Pet Poisoning – What To Do In An Emergency

Pet Poisoning - What To Do In An Emergency One of the most common reasons we see pets on emergency is poisonings - most often a case of a dog or a cat accidentally eating something they should not have. We have a few tips of what to do if you think your pet has been poisoned

One of the most common reasons we see pets on emergency is poisonings – most often a case of a dog or a cat accidentally eating something they should not have. We have a few tips of what to do if you think your pet has been poisoned…

 

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First, search the area to gather any remains of what you think may have been ingested (ex: a chewed up medicine bottle). This removes any additional toxins from your pet’s reach and helps provide information to the veterinarian. If available, determine what has been ingested and how much (ex: approximately ½ of a 100 count bottle of 200mg Advil). Labels are essential whether it is a medicine bottle, food label, or bag of fertilizer. Call a veterinary professional immediately, even if your pet is not showing any signs of illness. Earlier intervention leads to a better prognosis because treatments such as inducing vomiting and administration of activated charcoal can help reduce exposure if performed within a certain time window.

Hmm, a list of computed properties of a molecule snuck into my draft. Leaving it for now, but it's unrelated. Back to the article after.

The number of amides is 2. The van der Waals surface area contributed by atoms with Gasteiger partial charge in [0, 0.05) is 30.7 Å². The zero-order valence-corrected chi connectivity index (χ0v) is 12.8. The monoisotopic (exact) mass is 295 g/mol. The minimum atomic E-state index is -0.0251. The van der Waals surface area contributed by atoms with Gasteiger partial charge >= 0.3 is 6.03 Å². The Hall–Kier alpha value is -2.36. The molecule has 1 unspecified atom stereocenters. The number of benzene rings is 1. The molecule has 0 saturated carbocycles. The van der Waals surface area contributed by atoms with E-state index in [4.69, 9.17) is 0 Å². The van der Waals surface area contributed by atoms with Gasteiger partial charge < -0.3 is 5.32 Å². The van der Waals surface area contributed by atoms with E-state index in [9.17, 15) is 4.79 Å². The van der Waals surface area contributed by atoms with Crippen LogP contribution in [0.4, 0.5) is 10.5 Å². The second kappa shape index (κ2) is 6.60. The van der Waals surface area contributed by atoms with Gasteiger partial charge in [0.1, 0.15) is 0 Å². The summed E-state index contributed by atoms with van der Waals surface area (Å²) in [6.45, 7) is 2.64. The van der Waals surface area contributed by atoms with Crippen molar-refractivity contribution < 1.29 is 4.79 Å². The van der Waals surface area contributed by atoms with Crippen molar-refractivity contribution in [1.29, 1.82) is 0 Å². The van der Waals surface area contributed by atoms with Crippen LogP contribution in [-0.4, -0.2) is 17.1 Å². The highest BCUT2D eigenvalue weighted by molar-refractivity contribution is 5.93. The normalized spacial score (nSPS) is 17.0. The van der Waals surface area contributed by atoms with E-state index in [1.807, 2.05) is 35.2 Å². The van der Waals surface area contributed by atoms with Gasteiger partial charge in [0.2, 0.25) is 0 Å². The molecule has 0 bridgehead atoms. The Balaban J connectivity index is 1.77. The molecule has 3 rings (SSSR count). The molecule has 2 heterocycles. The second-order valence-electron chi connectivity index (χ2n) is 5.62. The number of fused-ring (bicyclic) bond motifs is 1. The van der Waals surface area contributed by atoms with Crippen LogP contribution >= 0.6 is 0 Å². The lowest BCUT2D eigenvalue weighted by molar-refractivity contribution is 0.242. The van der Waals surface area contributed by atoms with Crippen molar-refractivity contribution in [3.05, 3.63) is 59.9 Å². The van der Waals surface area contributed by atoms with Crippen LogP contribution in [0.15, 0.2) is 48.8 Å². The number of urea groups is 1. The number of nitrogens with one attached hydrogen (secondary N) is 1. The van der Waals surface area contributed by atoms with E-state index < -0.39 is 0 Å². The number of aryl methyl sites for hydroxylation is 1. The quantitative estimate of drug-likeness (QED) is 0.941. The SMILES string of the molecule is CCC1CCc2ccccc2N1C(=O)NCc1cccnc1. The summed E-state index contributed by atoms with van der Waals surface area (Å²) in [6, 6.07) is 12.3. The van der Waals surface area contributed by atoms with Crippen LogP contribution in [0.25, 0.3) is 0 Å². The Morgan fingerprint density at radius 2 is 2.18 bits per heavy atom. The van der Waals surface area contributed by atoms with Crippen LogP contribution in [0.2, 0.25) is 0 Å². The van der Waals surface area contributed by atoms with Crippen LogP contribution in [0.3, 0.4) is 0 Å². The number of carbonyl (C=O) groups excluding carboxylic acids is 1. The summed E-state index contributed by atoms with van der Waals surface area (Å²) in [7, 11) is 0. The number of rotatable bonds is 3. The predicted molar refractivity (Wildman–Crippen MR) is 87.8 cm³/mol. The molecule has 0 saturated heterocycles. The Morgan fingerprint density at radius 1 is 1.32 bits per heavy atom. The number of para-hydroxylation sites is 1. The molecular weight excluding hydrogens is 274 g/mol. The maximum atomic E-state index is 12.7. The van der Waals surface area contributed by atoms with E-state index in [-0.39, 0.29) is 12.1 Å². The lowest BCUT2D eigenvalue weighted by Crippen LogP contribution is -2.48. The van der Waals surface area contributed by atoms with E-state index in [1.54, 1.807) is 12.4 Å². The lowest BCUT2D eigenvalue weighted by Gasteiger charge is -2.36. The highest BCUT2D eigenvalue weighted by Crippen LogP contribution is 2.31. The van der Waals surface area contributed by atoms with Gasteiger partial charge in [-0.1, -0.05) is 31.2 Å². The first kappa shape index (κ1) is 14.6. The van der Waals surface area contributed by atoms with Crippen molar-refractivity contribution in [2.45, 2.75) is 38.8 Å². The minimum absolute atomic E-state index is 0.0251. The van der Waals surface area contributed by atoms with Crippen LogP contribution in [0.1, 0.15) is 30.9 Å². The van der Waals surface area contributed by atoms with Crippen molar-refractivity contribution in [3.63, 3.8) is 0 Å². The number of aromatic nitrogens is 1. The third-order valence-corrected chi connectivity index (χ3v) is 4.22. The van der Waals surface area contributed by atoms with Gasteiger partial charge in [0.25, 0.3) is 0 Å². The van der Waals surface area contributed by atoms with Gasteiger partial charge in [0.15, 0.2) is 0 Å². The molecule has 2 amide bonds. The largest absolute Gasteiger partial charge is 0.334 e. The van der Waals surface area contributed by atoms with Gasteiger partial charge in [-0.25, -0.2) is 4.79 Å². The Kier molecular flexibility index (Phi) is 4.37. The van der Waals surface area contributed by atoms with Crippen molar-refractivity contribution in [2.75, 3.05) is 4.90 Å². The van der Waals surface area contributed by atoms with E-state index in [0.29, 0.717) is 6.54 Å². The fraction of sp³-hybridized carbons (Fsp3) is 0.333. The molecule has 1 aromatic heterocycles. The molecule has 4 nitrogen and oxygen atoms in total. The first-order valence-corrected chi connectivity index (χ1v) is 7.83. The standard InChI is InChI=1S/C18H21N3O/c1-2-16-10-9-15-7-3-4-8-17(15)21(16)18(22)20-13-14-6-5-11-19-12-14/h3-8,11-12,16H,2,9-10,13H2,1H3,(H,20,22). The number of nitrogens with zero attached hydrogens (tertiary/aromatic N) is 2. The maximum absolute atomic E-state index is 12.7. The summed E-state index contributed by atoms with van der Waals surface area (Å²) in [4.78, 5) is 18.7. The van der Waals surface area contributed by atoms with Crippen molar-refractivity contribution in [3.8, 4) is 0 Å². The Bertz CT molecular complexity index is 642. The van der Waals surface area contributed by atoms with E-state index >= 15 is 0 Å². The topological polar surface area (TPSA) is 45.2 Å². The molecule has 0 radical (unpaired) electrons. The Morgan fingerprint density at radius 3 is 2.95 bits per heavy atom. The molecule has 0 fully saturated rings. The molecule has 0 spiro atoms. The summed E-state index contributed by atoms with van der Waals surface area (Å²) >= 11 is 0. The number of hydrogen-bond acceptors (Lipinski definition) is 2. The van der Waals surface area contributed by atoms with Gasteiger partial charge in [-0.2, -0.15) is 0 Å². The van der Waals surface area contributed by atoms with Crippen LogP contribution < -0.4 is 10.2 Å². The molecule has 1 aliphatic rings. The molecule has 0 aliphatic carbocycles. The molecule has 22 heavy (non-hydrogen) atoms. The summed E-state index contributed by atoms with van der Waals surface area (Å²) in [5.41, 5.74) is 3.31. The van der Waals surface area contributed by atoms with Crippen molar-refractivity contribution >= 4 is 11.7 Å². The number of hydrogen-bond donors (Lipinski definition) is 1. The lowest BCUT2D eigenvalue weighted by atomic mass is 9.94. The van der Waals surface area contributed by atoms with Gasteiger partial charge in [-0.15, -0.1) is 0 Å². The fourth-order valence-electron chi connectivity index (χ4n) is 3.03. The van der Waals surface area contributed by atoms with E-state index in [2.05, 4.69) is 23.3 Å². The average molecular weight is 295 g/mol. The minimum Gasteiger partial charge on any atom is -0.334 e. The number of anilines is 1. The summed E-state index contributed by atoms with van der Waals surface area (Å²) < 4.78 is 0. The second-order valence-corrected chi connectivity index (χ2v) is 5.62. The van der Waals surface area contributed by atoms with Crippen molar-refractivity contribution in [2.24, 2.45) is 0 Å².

Do NOT perform any medical treatments prior to speaking to a veterinary professional. Often people assume that inducing vomiting is a treatment that can easily be performed at home. However, inducing vomiting can be more dangerous and harmful depending on the specific situation. Additionally, do NOT give your pet milk, oils, or other common home remedies unless directed by a veterinary professional.

In the event that you are unable to seek immediate veterinary attention, Pet Poison Hotline and ASPCA Animal Poison Control are two incredibly helpful resources available by phone 24/7. Experts assess if the substance is toxic, describe the signs of illness expected, and provide information on treatments necessary. This information can be provided to you AND your veterinarian. Keep in mind there is a consultation fee of approximately $60-70 for this service.

 

Pet poisonings are scary, but they can often be easily managed with early intervention. Please call Wellington Veterinary Hospital or seek immediate veterinary attention if you think your pet may have ingested a poisonous substance.